Boosting Awareness of Your Emotion-Driven Habits

Emotion-driven habits

Human beings are creatures of habit. Often working on an automatic pilot in response to various triggers that we come across throughout the day.  And whilst these triggers could include walking past a cafe selling tasty treats, or the sound alert on our phone, they can also come from within our mind, even in the absence of any external prompt.  More specifically, these habit triggers can arise from our emotional state.

Driving behaviour with emotion

Our emotions are incredible drivers of our behaviour. Usually without us even realising.  Throughout the day our mind is in a state of continual emotional flux. We have a background mood state which ebbs and flows. This is then interspersed with emotional peaks and troughs which are often caused by events which happen to us momentarily – for example when we receive some good or bad news over email or social messenger.

Negative state dominate

And, as you might expect from an evolutionary perspective, it is our negative emotions which are especially powerful in driving our behaviour. This includes those emotions which are considered to be more “basic”, such as fear, anxiety or anger. But equally important are other negative states of mind that we all experience from time to time, perhaps even many times a day. States like boredom, tiredness, loneliness, feeling powerless, indecisive, dissatisfied, confused, inferior, discouraged or a bit lost.

Often when you fall into one of these negative states of mind, your brain tries to come up with ways to “solve” them. To bring you back to a more positive baseline. And one trick it has up its sleeve to do this is to get you to do something that creates a “reward”. Some pleasurable experience that makes you feel better.

And this is why feeling low can trigger habitual behaviours. Because your brain knows from experience (it’s a habit after all) that when you carry out that particular behaviour, you get a reward of some kind.

Rewards don’t have to be tangible

This concept of a “reward” doesn’t just necessarily mean food, money, or something tangible. It can mean many different things. And what is rewarding to one person may differ from the next.  Less obvious types of reward can be social rewards, such as being thanked or complemented by a colleague for something you have done. Feeding your brain with the kind of information that it finds interesting (via a conversation, book, magazine or website for example), or even doing something that helps create a sense of personal self-achievement (e.g. running a personal best).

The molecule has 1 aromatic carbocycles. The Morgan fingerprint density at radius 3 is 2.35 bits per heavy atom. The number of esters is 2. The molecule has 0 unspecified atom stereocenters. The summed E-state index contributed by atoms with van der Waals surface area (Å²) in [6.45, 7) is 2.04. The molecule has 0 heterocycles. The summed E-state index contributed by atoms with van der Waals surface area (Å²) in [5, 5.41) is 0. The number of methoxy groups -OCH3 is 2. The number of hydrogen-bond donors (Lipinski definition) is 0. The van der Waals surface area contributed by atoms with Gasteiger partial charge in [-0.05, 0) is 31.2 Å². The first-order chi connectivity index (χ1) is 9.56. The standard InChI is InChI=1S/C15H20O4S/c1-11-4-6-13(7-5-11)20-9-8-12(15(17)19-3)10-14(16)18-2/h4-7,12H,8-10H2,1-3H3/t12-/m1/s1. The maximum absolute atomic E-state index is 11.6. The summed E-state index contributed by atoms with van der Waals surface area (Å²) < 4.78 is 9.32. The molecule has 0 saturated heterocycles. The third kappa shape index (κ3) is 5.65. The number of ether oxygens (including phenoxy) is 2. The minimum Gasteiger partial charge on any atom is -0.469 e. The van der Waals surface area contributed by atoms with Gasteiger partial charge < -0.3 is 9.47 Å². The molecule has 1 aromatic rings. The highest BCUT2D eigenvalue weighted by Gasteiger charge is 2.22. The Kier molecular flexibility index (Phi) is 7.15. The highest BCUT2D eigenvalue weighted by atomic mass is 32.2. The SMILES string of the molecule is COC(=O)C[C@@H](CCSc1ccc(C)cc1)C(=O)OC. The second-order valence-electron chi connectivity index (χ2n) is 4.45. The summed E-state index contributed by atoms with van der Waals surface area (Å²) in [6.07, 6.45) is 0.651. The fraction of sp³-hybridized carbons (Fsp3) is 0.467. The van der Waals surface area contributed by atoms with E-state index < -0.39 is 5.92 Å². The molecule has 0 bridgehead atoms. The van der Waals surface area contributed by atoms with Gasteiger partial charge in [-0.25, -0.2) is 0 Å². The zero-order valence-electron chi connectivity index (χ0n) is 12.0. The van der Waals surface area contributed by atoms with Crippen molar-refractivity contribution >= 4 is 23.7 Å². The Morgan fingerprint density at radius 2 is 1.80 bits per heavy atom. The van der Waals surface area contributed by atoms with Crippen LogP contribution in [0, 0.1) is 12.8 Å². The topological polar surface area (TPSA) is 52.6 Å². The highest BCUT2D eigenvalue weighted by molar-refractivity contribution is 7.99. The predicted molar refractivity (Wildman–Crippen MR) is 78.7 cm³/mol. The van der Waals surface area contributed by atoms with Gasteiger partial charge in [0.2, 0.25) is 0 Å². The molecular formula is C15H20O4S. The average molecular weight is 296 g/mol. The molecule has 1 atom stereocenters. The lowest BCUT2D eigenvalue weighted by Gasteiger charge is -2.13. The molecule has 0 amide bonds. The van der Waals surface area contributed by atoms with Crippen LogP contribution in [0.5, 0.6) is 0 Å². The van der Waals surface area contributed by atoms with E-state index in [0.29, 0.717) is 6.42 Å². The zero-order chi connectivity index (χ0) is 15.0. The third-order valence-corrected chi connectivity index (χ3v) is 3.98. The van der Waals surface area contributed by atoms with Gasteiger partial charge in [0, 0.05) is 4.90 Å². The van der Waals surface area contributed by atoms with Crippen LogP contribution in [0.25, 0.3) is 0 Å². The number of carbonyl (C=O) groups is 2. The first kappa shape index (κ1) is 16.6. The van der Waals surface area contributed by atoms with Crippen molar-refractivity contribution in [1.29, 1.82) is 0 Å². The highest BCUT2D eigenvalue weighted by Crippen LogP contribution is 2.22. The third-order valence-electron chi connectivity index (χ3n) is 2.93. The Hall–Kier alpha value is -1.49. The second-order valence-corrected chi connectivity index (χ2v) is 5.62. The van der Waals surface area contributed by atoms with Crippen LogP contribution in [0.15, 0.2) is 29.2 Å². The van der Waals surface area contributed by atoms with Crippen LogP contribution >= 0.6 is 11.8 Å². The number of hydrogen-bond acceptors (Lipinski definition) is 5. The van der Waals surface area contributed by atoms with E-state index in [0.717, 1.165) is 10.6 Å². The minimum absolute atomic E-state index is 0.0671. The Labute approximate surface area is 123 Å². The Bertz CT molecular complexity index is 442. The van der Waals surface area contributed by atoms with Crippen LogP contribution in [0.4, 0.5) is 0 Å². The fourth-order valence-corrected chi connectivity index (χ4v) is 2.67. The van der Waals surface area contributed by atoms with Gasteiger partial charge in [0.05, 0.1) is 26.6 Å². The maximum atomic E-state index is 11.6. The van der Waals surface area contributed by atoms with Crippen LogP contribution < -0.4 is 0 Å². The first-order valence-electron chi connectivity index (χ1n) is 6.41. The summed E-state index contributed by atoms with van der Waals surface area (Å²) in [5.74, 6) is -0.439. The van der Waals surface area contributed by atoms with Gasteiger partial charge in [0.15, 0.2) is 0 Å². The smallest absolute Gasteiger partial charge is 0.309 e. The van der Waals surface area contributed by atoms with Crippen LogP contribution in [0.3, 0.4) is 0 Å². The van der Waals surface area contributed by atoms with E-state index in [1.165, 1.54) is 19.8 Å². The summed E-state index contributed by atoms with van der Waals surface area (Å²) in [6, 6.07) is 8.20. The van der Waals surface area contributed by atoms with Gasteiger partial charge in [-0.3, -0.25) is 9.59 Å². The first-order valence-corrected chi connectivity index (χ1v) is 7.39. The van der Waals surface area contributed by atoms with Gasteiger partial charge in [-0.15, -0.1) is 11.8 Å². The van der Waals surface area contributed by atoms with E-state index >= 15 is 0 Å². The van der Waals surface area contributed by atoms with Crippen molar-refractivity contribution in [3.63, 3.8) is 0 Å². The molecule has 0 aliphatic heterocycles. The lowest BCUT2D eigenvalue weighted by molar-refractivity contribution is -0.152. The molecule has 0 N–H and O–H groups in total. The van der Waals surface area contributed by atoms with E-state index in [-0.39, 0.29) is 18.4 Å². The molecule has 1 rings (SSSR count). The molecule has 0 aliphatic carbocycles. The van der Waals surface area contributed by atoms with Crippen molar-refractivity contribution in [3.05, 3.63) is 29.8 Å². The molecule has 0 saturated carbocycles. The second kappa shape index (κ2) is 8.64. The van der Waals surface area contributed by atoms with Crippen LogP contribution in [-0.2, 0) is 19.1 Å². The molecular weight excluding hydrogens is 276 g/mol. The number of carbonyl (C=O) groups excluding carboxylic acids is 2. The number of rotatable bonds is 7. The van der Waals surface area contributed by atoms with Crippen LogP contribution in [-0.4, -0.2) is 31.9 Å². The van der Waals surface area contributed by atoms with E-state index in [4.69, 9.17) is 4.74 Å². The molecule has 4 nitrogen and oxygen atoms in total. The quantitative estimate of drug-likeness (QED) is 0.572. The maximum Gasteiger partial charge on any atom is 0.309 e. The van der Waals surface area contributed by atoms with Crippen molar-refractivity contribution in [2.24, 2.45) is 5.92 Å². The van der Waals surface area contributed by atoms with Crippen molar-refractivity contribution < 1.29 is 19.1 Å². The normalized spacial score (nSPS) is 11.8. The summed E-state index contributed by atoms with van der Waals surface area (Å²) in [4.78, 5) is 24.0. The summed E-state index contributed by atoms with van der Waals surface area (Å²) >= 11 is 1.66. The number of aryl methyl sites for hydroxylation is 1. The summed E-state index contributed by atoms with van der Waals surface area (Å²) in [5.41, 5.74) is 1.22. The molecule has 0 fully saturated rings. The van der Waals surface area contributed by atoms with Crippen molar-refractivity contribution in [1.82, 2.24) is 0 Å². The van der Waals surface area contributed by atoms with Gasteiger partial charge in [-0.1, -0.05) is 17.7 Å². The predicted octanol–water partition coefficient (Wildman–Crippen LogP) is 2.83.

All of these examples (and there are many others) provide your brain with a satisfying “reward”, linked to activation of the dopamine system, which provides you with that much needed pick me up to help recover your mood – to remove the pain.

Automatic patterns of behaviour

But because habits are automatically triggered and carried out without much involvement of our frontal “thinking” lobe, we don’t always notice these patterns of behaviour, these links between our changing emotional state and our behavioural choices.  And whilst some of these choices are good for our health, well-being or career success, others are more destructive to us. Well known examples include people eating more than they should when they are sad, or people gambling when they are bored. But everyone has their equivalent, however big or small.

Boosting awareness of your emotion-driven habits

So over the next week or so, try and be more aware of how your emotions are driving the habitual behaviours of your life. Maybe even create yourself a chart where you list the emotions in one column and then write notes next to each one when you find yourself doing a habitual behaviour to try and “solve” the emotion. Then why not give the behaviour a mark out of 10 according to whether it is good for you and your career, or not.

In other words, take the behaviour off automatic pilot for a moment and back in the hands of your frontal lobe to evaluate what you are doing, why you are doing it, and what consequences (good and bad) is it having on your life.  You can, therefore, start to see where you have habits that you might want to redesign.

And whilst you can’t always change the emotional triggers (we are all human after all), you can perhaps start to can change any behaviours that might be mapped onto your different triggers.

Slowly weeding out the bad ones.

And steadily replacing them with better alternatives.




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